That was only 15 years ago but now there are no caterpillars to be found. What nature invested 50 million years of evolution into, man has nearly wiped out in less than 2 decades. But there’s still hope! At Vermont Woods Studios we connected with Dr. Chip Taylor at the University of Kansas. Dr. Taylor has created MonarchWatch, an organization that’s dedicated to bringing the beautiful orange and black butterfly back from the brink of extinction.
Every now and then at Stonehurst (now our Vermont furniture showroom) we’re treated to a blast from the past. Our property dates back to the 1860s when it was a farmhouse and since then it’s had many and varied identities. From the 1940s to the 1960s Stonehurst was a local ski area with 3 rope tows. It was called Pine Top and every now and then we get special visitors who stop by to see how it’s changed and share their memories of family vacations here. Recently we had the pleasure of meeting Sigrid Oscarson who stopped by with her husband Bill Wares. I wanted to share Sigrid’s memories with those of you who remember Pine Top. Did you know Sigrid and her family?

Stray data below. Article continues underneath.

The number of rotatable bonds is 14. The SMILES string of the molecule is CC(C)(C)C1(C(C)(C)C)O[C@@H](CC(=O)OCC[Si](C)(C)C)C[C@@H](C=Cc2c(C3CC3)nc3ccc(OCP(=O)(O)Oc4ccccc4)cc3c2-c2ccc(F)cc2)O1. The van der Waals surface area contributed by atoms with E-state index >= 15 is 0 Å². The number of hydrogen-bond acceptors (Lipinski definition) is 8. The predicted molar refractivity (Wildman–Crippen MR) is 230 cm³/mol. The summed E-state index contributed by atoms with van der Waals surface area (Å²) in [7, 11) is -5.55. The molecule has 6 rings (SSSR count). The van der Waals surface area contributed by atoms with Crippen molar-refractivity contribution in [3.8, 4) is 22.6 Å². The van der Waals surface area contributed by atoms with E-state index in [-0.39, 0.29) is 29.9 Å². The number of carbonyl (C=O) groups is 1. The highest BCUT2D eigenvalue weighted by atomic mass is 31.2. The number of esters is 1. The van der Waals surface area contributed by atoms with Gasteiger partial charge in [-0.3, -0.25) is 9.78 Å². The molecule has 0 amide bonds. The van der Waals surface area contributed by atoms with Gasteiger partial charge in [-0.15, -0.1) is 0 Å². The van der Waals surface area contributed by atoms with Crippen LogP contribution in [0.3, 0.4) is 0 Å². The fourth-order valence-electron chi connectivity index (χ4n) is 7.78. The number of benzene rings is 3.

A Visit from Sigrid Oscarson Wares
My husband and I visited with Peggy and Ken last Friday. They were gracious to show us Vermont Woods Studios, formerly known as Pine Top. I grew up in Vermont and spent many days skiing as well as celebrating holidays there. My Godparents, Elsie and Romey Racine were the owners. My father helped to maintain the rope tows very often using a combination of his well-honed automotive skills, true grit with sheer determination, and lots of prayer! It was always a work in progress.
“I came across this picture of me skiing at Pine Top. From these humble beginnings I have maintained a life-long love affair with this sport and even became a ski instructor for a period of time. Growing up in Vermont was a wonderful experience of which Pine Top was a very integral part. Looking at the ski garb makes me wonder how any of us survived the cold! Any one who skied there will tell you that they went through several pairs of mittens in one season due to the friction of the rope tow. We would all cram into the “Warming Hut” as it was affectionately called, to toast our frozen fingers and toes near the pot belly stove while munching on hamburgers or hot dogs with hot chocolate and brownies (made by my mother). It was truly a family effort.
Thank you for showing us the beautiful renovations you have performed on this most wonderful “home” that holds so many memories for me. Your organization is truly an excellent steward of the property and that warms my heart.”